• Anti-Hyperglycemic / Antinociceptive: Study of a methanol extract of leaves showed significant and dose-dependent antinociceptive actiity in acetic-acid induced gastric pain writhing model in mice. In oral glucose tolerace tests, the extract also demonstrated significant and dose-dependent glucose lowering activity. (10)
• Anthelmintic: Comparative study evaluated the anthelmintic activity of seeds of B. juncea and flowers of B. oleracea against Pheritima posthuma, using Albendazole as standard. Re sults confirmed the anthelmintic activity of both plants, with Brassica juncea showing more efficient activity. (11)

Availability


Wild-crafted.
Market produce.


Source: stuartxchange


Additional Sources and Suggested Readings

(1)Brassica Juncea / Brown Mustard: Plants For A Future /

(2)Isolation and Characterization of Juncin, an Antifungal Protein from Seeds of Japanese Takana (Brassica juncea Var. integrifolia) / Xiujuan Ye and Tzi Bun Ng / J. Agric. Food Chem., 2009, 57 (10), pp 4366–4371
DOI: 10.1021/jf8035337

(3)Brassica juncea (Rai) significantly prevented the development of insulin resistance in rats fed fructose-enriched diet / S P Yadav et al / Journal of Ethnopharmacology • Volume 93, Issue 1, July 2004, Pages 113-116 / doi:10.1016/j.jep.2004.03.034

(4)Hypoglycemic and antihyperglycemic effect of Brassica juncea diet and their effect on hepatic glycogen content and the key enzymes of carbohydrate metabolism / Jagdish Kumari Grover et al / Molecular and Cellular Biochemistry • Volume 241, Numbers 1-2 / December, 2002 / DOI 10.1023/A:1020814709118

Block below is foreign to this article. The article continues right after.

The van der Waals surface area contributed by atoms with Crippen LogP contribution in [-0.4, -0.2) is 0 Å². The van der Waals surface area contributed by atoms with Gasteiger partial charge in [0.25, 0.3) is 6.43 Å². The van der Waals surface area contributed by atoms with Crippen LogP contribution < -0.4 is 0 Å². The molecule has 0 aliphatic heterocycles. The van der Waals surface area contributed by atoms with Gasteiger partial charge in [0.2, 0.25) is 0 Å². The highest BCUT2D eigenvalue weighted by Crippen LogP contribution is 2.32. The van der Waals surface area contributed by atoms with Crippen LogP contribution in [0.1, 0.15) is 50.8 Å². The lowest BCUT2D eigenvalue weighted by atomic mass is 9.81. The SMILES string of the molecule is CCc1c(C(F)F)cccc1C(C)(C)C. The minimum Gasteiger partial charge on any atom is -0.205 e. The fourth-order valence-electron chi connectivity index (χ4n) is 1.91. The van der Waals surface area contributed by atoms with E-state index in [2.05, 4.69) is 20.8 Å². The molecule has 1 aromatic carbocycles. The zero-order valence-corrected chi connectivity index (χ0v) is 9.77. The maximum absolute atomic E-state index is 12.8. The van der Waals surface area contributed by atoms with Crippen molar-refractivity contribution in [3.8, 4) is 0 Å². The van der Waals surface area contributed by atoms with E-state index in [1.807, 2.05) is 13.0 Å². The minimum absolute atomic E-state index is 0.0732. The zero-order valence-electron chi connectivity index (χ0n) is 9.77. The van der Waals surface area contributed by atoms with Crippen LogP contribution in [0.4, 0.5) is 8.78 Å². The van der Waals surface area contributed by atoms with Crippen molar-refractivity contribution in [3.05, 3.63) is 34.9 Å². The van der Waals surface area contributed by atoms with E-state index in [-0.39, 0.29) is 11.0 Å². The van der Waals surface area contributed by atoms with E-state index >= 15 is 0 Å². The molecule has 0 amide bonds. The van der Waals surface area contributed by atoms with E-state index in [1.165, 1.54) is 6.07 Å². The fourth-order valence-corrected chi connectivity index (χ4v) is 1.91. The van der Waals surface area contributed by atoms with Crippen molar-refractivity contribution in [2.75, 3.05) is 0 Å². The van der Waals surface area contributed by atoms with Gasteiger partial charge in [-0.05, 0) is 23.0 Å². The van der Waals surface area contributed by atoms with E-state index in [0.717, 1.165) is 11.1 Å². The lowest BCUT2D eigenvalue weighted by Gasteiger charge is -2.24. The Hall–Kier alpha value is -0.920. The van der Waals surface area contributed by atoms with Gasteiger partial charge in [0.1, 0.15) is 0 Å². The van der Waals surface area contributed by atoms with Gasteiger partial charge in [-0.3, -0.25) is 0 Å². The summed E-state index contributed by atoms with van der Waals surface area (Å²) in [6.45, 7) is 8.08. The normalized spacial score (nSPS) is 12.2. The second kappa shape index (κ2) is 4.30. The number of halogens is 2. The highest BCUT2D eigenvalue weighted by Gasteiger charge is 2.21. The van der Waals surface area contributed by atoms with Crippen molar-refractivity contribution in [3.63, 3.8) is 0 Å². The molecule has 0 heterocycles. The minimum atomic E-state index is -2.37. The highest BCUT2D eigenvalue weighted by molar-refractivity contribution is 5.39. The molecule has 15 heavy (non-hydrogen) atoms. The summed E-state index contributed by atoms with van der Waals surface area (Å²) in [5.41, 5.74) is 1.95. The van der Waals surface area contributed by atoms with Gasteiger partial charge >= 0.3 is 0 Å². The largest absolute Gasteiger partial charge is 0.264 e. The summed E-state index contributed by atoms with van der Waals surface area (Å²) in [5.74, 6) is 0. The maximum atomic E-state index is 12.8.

(5)Protective Effects of Mustard Leaf (Brassica juncea) against Diabetic Oxidative Stress / Yokozawa T et al / Nutri Sci Vitaminol • VOL.49;NO.2;PAGE.87-93(2003)

(6)Sorting Brassica names / Authorised by Prof. Snow Barlow / Maintained by: Michel H. Porcher / MULTILINGUAL MULTISCRIPT PLANT NAME DATABASE / Copyright © 1997 - 2000 The University of Melbourne.

(7)Comparison of different extracts leaf of Brassica juncea Linn on wound healing activity / Rajat Malan, Anu Walia, Vipin Saini, Sumeet Gupta* / European Journal of Experimental Biology, 2011, 1 (2):33-40

(8)Phytoremediation of Copper Contaminated Soil by Brassica juncea (L.) Czern and Bidens alba (L.) DC. var. radiata / Naiyanan Ariyakanon* and Banchagan Winaipanich / J. Sci. Res. Chula. Univ., Vol. 31, No. 1 (2006) 49

(9)PHYTOREMEDIATION POTENTIAL OF BRASSICA JUNCEA FOR MUNICIPAL SOLIDWASTE - A CASE STUDY / Srinivas Namuduri, Suresh Kolli Kumar, Nrusimhatharra Srksbl, V. Balaram and T. Shivaji Rao / Fourth International Symposium on Recent Advances in Environmental Health Research

(10)A Study on Antinociceptive and Anti-hyperglycemic Activity of Methanol Extract of Brassica Juncea (L.) Czern. Leaves in Mice / Mohammed Rahmatullah, Taslima Ferdousi Shefa, Labiba Hasan, Md. Tozammal Hossain, Salman Ahmed, Abdullah Al Mamun, Md. Rasadul Islam, Shahnaz Rahman, Majeedul H. Chowdhury / Advances in Natural and Applied Sciences, 4(3): 221-225, 2010

(11)In-vitro comparative study of anthelmintic activity of Brassica juncea and Brassica oleracea / Lavanya, Bhaduri; S., Ramya Krishna P.; Nagarjuna, S.; Reddy, Y. Padmanabha / Journal of Pharmacy Research; Sept 2011, Vol. 4 Issue 9, p 2907.




Leave a Reply.